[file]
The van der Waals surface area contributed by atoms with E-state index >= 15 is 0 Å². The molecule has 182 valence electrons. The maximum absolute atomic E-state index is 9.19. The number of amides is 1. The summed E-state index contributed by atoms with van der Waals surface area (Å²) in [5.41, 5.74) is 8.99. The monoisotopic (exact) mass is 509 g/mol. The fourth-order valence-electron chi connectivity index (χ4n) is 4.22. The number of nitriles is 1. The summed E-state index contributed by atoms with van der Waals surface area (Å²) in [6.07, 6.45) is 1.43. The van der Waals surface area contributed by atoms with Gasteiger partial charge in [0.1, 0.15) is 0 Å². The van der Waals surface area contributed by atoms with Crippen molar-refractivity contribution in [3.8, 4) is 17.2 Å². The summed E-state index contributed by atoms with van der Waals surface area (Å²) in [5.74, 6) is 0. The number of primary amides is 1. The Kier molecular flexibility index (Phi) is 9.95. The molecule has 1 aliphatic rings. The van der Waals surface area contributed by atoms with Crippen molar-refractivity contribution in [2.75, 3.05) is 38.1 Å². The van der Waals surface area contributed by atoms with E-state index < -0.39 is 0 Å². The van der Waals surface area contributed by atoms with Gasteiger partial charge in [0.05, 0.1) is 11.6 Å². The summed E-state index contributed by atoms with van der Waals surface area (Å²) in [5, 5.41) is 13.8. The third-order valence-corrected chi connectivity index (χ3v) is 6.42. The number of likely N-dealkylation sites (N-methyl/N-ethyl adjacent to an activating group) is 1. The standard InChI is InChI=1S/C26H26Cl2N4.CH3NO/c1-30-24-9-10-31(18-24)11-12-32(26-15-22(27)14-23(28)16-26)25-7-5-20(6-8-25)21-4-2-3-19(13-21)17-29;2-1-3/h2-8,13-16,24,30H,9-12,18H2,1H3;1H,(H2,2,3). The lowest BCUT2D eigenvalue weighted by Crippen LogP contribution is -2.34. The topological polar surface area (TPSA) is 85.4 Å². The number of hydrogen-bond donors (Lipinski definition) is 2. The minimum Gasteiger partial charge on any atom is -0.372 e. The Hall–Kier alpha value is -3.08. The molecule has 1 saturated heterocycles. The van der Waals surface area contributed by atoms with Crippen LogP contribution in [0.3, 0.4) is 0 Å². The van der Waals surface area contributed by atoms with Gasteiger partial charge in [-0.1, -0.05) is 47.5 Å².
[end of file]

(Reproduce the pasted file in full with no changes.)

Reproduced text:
The van der Waals surface area contributed by atoms with E-state index >= 15 is 0 Å². The molecule has 182 valence electrons. The maximum absolute atomic E-state index is 9.19. The number of amides is 1. The summed E-state index contributed by atoms with van der Waals surface area (Å²) in [5.41, 5.74) is 8.99. The monoisotopic (exact) mass is 509 g/mol. The fourth-order valence-electron chi connectivity index (χ4n) is 4.22. The number of nitriles is 1. The summed E-state index contributed by atoms with van der Waals surface area (Å²) in [6.07, 6.45) is 1.43. The van der Waals surface area contributed by atoms with Gasteiger partial charge in [0.1, 0.15) is 0 Å². The van der Waals surface area contributed by atoms with Crippen molar-refractivity contribution in [3.8, 4) is 17.2 Å². The summed E-state index contributed by atoms with van der Waals surface area (Å²) in [5.74, 6) is 0. The number of primary amides is 1. The Kier molecular flexibility index (Phi) is 9.95. The molecule has 1 aliphatic rings. The van der Waals surface area contributed by atoms with Crippen molar-refractivity contribution in [2.75, 3.05) is 38.1 Å². The van der Waals surface area contributed by atoms with E-state index < -0.39 is 0 Å². The van der Waals surface area contributed by atoms with Gasteiger partial charge in [0.05, 0.1) is 11.6 Å². The summed E-state index contributed by atoms with van der Waals surface area (Å²) in [5, 5.41) is 13.8. The third-order valence-corrected chi connectivity index (χ3v) is 6.42. The number of likely N-dealkylation sites (N-methyl/N-ethyl adjacent to an activating group) is 1. The standard InChI is InChI=1S/C26H26Cl2N4.CH3NO/c1-30-24-9-10-31(18-24)11-12-32(26-15-22(27)14-23(28)16-26)25-7-5-20(6-8-25)21-4-2-3-19(13-21)17-29;2-1-3/h2-8,13-16,24,30H,9-12,18H2,1H3;1H,(H2,2,3). The lowest BCUT2D eigenvalue weighted by Crippen LogP contribution is -2.34. The topological polar surface area (TPSA) is 85.4 Å². The number of hydrogen-bond donors (Lipinski definition) is 2. The minimum Gasteiger partial charge on any atom is -0.372 e. The Hall–Kier alpha value is -3.08. The molecule has 1 saturated heterocycles. The van der Waals surface area contributed by atoms with Crippen LogP contribution in [0.3, 0.4) is 0 Å². The van der Waals surface area contributed by atoms with Gasteiger partial charge in [-0.1, -0.05) is 47.5 Å².